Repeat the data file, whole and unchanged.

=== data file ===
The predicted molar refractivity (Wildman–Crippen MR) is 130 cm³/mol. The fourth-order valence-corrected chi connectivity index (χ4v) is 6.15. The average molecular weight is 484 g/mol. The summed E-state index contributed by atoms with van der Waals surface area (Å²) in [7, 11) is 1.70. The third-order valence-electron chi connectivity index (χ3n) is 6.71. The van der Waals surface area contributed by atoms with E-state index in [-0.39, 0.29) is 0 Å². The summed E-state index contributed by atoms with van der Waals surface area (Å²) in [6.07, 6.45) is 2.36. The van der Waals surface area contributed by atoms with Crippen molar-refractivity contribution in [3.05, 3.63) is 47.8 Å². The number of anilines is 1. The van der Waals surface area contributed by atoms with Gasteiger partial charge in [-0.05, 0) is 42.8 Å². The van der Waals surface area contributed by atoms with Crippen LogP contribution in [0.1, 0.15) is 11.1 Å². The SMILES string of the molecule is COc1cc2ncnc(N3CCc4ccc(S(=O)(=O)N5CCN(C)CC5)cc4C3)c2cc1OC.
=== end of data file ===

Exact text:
The predicted molar refractivity (Wildman–Crippen MR) is 130 cm³/mol. The fourth-order valence-corrected chi connectivity index (χ4v) is 6.15. The average molecular weight is 484 g/mol. The summed E-state index contributed by atoms with van der Waals surface area (Å²) in [7, 11) is 1.70. The third-order valence-electron chi connectivity index (χ3n) is 6.71. The van der Waals surface area contributed by atoms with E-state index in [-0.39, 0.29) is 0 Å². The summed E-state index contributed by atoms with van der Waals surface area (Å²) in [6.07, 6.45) is 2.36. The van der Waals surface area contributed by atoms with Crippen molar-refractivity contribution in [3.05, 3.63) is 47.8 Å². The number of anilines is 1. The van der Waals surface area contributed by atoms with Gasteiger partial charge in [-0.05, 0) is 42.8 Å². The van der Waals surface area contributed by atoms with Crippen LogP contribution in [0.1, 0.15) is 11.1 Å². The SMILES string of the molecule is COc1cc2ncnc(N3CCc4ccc(S(=O)(=O)N5CCN(C)CC5)cc4C3)c2cc1OC.